Spain v. Gallegos, 26 F.3d 439, 446 (3d Cir.1994)(quoting Petruzzi's IGA Supermarkets, Inc. v. Darling-Delaware Co., 998 F.2d 1224, 1230 (3d Cir.1993)).


"Government officials performing discretionary functions generally are shielded from liability for civil damages if their conduct does not violate clearly established ... constitutional rights of which a reasonable person would have known." Shea v. Smith, 966 F.2d 127, 130 (3d Cir.1992).

"[I]t is inevitable that law enforcement officers will in some cases reasonably but mistakenly conclude that [their conduct was lawful]." Orsatti v. New Jersey State Police, 71 F.3d 480, 483 (3d Cir.1995). Accordingly, we do not inquire into whether these defendants violated the Fourth and Fourteenth Amendments. Instead, we must determine if a reasonable fact finder could conclude that their conduct did not violate clearly established law of which a reasonable person would have known. Qualified immunity turns on the reasonableness of the officers' belief that their conduct was legal not its legality per se. "To determine reasonableness, a reviewing court must ask 'whether a reasonable person could have believed the defendant's actions to be lawful in light of clearly established law and the information he possessed.' " Parkhurst v. Trapp, 77 F.3d 707, 712 (3d Cir.1996) (citation omitted); see also Shea, 966 F.2d at 130 ("[A]n official who conducts an illegal search may not be held personally liable if he could have reasonably believed that the search comported with the Fourth Amendment."). " 'Clearly established rights' are those with contours sufficiently clear that a reasonable official would understand that what he is doing violates that right." Id. Since the instant challenge focuses in large part upon the officers' failure to knock and announce their presence, we must determine the extent to which the "knock and announce" rule was a "clearly established" right when they searched Kornegay's home.

A. The "Knock and Announce" Rule

The Fourth Amendment protects "[t]he right of the people to be secure in their persons, houses, papers, and effects, against unreasonable searches and seizures." Wilson v. Arkansas, 514 U.S. 927, 931, 115 S.Ct. 1914, 1916, 131 L.Ed.2d 976 (1995). The "commonlaw requirement that police officers entering a dwelling must knock on the door and announce their identity and purpose before attempting forcible entry" is incorporated into the Fourth Amendment's guarantees. Richards v. Wisconsin, --- U.S. ----, ----, 117 S.Ct. 1416, 1418, 137 L.Ed.2d 615 (1997). 3 This rule has come to be known as the "knock-and-announce" requirement and it "strikes the appropriate balance between the legitimate law enforcement concerns at issue in the execution of search warrants and the individual privacy interests affected by no-knock entries." Id. at ---- - ----, 117 S.Ct. at 1421-22.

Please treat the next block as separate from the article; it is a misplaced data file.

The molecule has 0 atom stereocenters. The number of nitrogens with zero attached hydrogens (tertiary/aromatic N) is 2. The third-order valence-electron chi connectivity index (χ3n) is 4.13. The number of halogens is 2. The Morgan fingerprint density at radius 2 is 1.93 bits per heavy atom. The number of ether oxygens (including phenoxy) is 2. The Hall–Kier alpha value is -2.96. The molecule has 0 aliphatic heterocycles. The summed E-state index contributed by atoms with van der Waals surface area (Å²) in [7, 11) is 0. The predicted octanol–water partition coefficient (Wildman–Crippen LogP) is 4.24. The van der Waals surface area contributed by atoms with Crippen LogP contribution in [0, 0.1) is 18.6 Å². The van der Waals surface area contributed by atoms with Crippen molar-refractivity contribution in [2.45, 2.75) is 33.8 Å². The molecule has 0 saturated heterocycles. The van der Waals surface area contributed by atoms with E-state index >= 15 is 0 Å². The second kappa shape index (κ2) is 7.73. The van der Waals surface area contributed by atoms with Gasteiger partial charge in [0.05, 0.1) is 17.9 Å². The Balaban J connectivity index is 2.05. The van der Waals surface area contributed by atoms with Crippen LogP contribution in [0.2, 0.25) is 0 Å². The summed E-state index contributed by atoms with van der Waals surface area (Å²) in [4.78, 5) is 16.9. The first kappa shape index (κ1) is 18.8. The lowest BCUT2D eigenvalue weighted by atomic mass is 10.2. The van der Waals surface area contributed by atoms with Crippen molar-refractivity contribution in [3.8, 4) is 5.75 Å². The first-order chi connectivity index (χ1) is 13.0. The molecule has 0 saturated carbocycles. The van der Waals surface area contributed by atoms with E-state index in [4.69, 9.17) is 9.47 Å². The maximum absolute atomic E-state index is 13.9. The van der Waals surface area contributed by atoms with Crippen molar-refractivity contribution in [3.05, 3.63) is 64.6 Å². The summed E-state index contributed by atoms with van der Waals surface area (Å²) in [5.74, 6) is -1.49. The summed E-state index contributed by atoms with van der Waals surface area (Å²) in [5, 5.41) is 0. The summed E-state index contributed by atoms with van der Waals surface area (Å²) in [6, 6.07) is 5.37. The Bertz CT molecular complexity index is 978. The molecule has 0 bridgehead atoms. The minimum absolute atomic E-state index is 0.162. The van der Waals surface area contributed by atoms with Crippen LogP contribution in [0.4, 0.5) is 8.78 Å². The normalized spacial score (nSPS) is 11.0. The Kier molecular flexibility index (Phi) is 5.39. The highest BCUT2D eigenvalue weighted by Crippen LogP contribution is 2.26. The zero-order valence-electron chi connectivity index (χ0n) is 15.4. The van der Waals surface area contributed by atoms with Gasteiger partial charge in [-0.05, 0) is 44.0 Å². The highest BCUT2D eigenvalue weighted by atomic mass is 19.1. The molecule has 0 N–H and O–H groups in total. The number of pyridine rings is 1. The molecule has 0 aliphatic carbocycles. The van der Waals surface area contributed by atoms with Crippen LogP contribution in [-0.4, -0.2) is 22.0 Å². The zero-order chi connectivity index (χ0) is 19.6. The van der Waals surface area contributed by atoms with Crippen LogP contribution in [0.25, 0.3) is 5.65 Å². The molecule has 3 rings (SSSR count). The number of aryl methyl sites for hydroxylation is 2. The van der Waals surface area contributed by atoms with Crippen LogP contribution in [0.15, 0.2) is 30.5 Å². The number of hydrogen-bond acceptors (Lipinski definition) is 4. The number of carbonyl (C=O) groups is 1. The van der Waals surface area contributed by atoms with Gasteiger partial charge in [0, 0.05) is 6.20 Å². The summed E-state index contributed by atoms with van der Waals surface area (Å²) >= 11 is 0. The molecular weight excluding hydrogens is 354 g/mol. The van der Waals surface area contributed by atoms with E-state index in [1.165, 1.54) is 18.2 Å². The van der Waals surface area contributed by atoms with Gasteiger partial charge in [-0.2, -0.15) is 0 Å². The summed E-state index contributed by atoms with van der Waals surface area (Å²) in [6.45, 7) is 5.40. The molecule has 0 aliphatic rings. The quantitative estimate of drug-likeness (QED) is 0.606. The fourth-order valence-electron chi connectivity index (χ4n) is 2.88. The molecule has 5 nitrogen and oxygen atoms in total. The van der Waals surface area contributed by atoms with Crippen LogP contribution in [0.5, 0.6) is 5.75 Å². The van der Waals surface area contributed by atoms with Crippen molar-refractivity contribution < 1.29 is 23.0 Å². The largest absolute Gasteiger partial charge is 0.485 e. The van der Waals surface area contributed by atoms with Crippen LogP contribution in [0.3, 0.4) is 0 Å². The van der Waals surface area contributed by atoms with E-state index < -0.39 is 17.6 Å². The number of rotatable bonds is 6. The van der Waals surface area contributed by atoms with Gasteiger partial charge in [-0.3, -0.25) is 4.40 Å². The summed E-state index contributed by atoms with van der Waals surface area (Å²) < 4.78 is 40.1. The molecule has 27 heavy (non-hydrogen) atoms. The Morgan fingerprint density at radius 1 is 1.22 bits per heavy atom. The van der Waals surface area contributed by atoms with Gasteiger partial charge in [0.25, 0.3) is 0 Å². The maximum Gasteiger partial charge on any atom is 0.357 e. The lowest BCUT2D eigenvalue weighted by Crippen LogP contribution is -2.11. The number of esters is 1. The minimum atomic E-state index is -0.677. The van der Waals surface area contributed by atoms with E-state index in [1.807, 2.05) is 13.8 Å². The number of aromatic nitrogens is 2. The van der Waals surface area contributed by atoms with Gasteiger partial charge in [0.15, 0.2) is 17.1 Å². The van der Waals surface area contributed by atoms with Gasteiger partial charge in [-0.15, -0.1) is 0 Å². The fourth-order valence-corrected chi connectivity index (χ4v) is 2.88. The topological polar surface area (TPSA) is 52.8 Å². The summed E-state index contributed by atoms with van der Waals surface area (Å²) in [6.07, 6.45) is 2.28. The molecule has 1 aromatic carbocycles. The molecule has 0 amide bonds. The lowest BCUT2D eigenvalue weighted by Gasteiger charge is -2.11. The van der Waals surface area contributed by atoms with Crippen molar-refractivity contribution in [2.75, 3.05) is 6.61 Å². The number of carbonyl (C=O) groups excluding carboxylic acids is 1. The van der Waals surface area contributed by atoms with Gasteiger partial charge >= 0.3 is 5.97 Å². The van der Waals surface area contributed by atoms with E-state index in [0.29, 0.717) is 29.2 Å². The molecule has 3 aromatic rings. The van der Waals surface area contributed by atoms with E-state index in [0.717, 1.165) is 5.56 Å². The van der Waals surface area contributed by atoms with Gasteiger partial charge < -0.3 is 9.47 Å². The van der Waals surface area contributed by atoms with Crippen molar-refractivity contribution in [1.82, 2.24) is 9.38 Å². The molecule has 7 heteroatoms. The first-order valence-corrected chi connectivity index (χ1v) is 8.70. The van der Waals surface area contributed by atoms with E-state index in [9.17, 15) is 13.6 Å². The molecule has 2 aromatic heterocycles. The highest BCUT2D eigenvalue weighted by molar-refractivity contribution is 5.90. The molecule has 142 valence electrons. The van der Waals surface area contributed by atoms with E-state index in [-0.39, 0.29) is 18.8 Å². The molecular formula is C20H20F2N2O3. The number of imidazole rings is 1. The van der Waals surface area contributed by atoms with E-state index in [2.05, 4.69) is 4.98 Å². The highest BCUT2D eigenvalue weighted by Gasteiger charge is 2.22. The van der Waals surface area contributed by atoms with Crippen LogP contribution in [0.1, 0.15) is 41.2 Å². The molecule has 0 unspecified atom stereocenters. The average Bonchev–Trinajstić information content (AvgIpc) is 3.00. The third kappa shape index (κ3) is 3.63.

First, it reduces the likelihood of injury to police officers, who might be mistaken, upon an unannounced intrusion into a home, for someone with no right to be there. Second, it seeks to prevent needless damage to private property. Finally, it embodies respect for the individual's right of privacy, which is to be imposed upon as little as possible in making an entry to search or arrest.

United States v. Nolan, 718 F.2d 589, 596 (3d Cir.1983) (citations omitted).

In United States v. Gable, 401 F.2d 765 (3d Cir.1968), police obtained a warrant to search the defendant's house for gambling equipment. They attempted to gain entry to the house by inserting a crowbar into the door and prying it open without first knocking or announcing their presence or purpose. As they were forcing the door, the defendant voluntarily opened it. We held that the entry was illegal because police failed to announce their purpose before using the crowbar to pry the door open. That case was decided nearly thirty years before the search at issue here.

Even the highest court in the state where the instant search was executed had years ago declared a search unreasonable when police failed to comply with the knock-and-announce requirement. See Tatman v. Delaware, 320 A.2d 750 (Del.1974). In Tatman, police obtained a search warrant which they executed at 6:00 a.m. They knocked on the street door to the multi-family dwelling, waited a few seconds, and then used sledge hammers to break the door down. Police then went to the second-floor apartment described in the warrant and broke into that apartment without knocking or announcing their purpose. The court declared "[t]he no-knock search here was unreasonable and violative of Fourth Amendment requirements. Prior to the entry of a residence, the police officer is required by the common law, in executing a warrant, to signify the cause of his...